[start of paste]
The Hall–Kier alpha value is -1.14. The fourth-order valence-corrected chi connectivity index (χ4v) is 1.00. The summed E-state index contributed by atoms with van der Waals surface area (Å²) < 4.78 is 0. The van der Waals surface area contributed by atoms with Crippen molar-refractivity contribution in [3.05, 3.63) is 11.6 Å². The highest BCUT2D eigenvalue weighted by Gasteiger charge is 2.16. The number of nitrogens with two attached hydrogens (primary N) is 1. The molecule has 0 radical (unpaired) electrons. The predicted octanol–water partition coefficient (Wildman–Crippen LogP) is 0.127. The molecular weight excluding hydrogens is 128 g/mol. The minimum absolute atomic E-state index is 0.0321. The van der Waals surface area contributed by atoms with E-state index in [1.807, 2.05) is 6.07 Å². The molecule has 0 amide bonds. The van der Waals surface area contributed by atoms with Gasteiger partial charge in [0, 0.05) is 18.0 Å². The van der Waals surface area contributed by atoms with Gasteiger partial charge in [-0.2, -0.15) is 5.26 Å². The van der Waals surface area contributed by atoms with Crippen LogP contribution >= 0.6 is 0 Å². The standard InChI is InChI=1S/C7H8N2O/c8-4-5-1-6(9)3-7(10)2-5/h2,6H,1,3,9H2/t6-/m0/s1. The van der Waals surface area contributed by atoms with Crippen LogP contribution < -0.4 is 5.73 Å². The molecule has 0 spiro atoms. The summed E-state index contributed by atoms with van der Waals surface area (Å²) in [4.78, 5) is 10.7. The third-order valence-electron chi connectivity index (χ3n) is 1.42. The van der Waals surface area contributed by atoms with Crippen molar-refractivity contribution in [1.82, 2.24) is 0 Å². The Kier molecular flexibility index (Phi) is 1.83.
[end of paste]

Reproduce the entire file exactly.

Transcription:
The Hall–Kier alpha value is -1.14. The fourth-order valence-corrected chi connectivity index (χ4v) is 1.00. The summed E-state index contributed by atoms with van der Waals surface area (Å²) < 4.78 is 0. The van der Waals surface area contributed by atoms with Crippen molar-refractivity contribution in [3.05, 3.63) is 11.6 Å². The highest BCUT2D eigenvalue weighted by Gasteiger charge is 2.16. The number of nitrogens with two attached hydrogens (primary N) is 1. The molecule has 0 radical (unpaired) electrons. The predicted octanol–water partition coefficient (Wildman–Crippen LogP) is 0.127. The molecular weight excluding hydrogens is 128 g/mol. The minimum absolute atomic E-state index is 0.0321. The van der Waals surface area contributed by atoms with E-state index in [1.807, 2.05) is 6.07 Å². The molecule has 0 amide bonds. The van der Waals surface area contributed by atoms with Gasteiger partial charge in [0, 0.05) is 18.0 Å². The van der Waals surface area contributed by atoms with Gasteiger partial charge in [-0.2, -0.15) is 5.26 Å². The van der Waals surface area contributed by atoms with Crippen LogP contribution >= 0.6 is 0 Å². The standard InChI is InChI=1S/C7H8N2O/c8-4-5-1-6(9)3-7(10)2-5/h2,6H,1,3,9H2/t6-/m0/s1. The van der Waals surface area contributed by atoms with Crippen LogP contribution < -0.4 is 5.73 Å². The molecule has 0 spiro atoms. The summed E-state index contributed by atoms with van der Waals surface area (Å²) in [4.78, 5) is 10.7. The third-order valence-electron chi connectivity index (χ3n) is 1.42. The van der Waals surface area contributed by atoms with Crippen molar-refractivity contribution in [1.82, 2.24) is 0 Å². The Kier molecular flexibility index (Phi) is 1.83.